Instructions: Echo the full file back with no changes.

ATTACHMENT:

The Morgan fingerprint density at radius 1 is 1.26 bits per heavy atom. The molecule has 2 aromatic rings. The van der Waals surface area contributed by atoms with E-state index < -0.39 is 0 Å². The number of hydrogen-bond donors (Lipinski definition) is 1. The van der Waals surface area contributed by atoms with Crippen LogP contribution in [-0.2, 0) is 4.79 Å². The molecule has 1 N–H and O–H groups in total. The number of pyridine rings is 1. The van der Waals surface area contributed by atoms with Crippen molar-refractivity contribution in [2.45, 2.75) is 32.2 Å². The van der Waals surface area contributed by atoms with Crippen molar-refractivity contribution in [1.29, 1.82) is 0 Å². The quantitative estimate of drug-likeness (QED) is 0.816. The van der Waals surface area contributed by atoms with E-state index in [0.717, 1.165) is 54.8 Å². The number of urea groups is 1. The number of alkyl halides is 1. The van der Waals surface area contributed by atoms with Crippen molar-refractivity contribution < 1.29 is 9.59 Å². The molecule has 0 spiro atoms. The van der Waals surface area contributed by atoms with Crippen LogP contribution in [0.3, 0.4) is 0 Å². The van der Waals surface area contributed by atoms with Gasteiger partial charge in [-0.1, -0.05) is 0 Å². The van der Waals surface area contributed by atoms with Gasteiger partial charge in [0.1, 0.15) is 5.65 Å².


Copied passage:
The Morgan fingerprint density at radius 1 is 1.26 bits per heavy atom. The molecule has 2 aromatic rings. The van der Waals surface area contributed by atoms with E-state index < -0.39 is 0 Å². The number of hydrogen-bond donors (Lipinski definition) is 1. The van der Waals surface area contributed by atoms with Crippen LogP contribution in [-0.2, 0) is 4.79 Å². The molecule has 1 N–H and O–H groups in total. The number of pyridine rings is 1. The van der Waals surface area contributed by atoms with Crippen molar-refractivity contribution in [2.45, 2.75) is 32.2 Å². The van der Waals surface area contributed by atoms with Crippen molar-refractivity contribution in [1.29, 1.82) is 0 Å². The quantitative estimate of drug-likeness (QED) is 0.816. The van der Waals surface area contributed by atoms with E-state index in [0.717, 1.165) is 54.8 Å². The number of urea groups is 1. The number of alkyl halides is 1. The van der Waals surface area contributed by atoms with Crippen molar-refractivity contribution < 1.29 is 9.59 Å². The molecule has 0 spiro atoms. The van der Waals surface area contributed by atoms with Crippen LogP contribution in [0.3, 0.4) is 0 Å². The van der Waals surface area contributed by atoms with Gasteiger partial charge in [-0.1, -0.05) is 0 Å². The van der Waals surface area contributed by atoms with Gasteiger partial charge in [0.1, 0.15) is 5.65 Å².